Improve Sports Performance Through Yoga

by Jade Lizzie June 27, 2016 0 Comments

Are you looking for a way to improve your sports performance, without risking over­training and injuries? Then yoga could be the ideal addition to your training schedule.

Long recognised for its benefits in improving flexibility and reducing stress, yoga can also enhance the impact of strength and performance work. But how does an increase in flexibility actually help you? Read on to find out...

1.   Yoga improves your range of motion.

Flexibility is about more than the vanity and pride of being able to fold yourself in half or touch your toes. It is defined as the range of motion of any given joint. Having a greater range of motion helps you to perform whatever action you are doing more fully, utilising the whole length of your muscle to transmit force.

An increased range of motion is also of benefit in a whole range of sports­specific situations. Take the movement of the hips for example. In martial arts more open hips will increase the reach and flexion of your kick, and can help you to manoeuvre yourself out of a hold. For sprinters, releasing the hip flexors allows for a full extension of the stride, maximising speed and performance. And in CrossFit, improving your hip hinge range of motion is of benefit in all posterior­chain movements, including kettlebell swings and deadlifts.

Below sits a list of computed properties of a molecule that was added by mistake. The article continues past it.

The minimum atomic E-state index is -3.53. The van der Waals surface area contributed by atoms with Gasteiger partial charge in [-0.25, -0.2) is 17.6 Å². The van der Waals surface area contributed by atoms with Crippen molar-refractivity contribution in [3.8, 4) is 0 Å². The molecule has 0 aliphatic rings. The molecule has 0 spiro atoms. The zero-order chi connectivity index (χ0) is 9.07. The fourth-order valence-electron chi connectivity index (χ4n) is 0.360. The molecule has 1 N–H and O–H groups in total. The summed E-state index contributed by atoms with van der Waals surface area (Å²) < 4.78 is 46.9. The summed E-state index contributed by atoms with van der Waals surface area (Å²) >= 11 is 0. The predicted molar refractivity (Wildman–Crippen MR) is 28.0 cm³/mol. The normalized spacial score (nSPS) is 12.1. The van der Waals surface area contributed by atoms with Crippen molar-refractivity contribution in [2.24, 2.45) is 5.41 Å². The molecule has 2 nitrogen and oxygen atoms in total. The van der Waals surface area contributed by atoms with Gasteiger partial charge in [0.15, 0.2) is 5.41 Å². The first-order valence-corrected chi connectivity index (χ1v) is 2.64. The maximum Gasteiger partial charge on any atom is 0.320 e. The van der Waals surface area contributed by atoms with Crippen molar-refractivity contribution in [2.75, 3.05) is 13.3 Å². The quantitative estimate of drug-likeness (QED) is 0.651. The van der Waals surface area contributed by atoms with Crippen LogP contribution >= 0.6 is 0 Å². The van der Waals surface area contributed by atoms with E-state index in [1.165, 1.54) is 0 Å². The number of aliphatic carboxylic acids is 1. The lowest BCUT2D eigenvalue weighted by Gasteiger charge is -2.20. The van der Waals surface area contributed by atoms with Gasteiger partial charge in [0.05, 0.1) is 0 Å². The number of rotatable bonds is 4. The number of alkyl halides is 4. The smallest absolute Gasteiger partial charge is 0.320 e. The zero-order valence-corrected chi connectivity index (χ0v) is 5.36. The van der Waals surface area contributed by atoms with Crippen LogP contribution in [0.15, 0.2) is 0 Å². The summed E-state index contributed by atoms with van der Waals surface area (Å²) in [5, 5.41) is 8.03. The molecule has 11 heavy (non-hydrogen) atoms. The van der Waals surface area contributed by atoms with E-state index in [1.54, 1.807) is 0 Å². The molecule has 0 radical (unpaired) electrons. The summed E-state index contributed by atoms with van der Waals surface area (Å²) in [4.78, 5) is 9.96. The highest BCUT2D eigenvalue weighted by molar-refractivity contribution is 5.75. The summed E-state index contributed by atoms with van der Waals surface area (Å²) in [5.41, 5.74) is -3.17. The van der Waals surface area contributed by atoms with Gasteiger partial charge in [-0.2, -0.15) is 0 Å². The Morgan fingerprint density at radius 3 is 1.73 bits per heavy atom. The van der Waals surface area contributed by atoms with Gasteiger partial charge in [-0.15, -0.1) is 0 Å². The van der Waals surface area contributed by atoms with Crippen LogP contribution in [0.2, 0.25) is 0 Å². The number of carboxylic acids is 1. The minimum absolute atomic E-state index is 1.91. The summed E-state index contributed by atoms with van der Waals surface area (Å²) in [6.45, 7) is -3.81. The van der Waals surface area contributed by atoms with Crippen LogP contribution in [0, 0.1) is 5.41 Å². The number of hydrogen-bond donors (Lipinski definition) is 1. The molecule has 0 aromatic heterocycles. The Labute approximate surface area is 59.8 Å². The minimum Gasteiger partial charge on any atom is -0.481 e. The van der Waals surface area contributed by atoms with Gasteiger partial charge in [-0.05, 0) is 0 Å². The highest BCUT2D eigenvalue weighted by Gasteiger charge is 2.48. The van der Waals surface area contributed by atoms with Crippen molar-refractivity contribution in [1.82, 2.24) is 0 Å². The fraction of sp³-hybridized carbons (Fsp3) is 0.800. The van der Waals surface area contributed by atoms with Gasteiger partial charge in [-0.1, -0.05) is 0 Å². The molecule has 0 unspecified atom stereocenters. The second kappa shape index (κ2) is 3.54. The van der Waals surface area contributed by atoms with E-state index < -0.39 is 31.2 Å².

2.   Yoga helps prevent injuries.

One of the main reasons many athletes turn to yoga is to help them recover from injuries, which it can certainly do. Yoga’s effectiveness in reducing lower back pain has been shown in a number of clinical studies. But prevention, as they say, is better than a cure.

Increasing your flexibility, and general body awareness through the mindful movements of yoga, helps to improve your fluidity and ease of motion. When your movements are easier, freer and less inhibited, it stands to reason that you are far less likely to hurt yourself.

In addition, having a greater range of motion means that explosive or dynamic movements, whether that be kicks, jumps or lunges are more accessible to you. You don’t risk extending your muscles beyond their range of tolerance, forcing your tissues and tendons to strain or even tear. Recovery from tendon and ligament injuries can take weeks, sometimes months ­ disruption to your training which is well worth avoiding.


3.   Yoga maximises the effectiveness of your training.

Flexibility doesn’t just help with your sporting performance itself. It also helps you on your way to that performance, by enhancing the impact of your training.

Consider a basic squat. Tightness in the hips, glutes or lower back can inhibit your range of motion, preventing you from utilising the whole of your squat to build strength and lower

body power. Yoga exercises which release muscular and fascial tightness allow you to find a deeper, fuller squat, maximising the effectiveness of your strength training.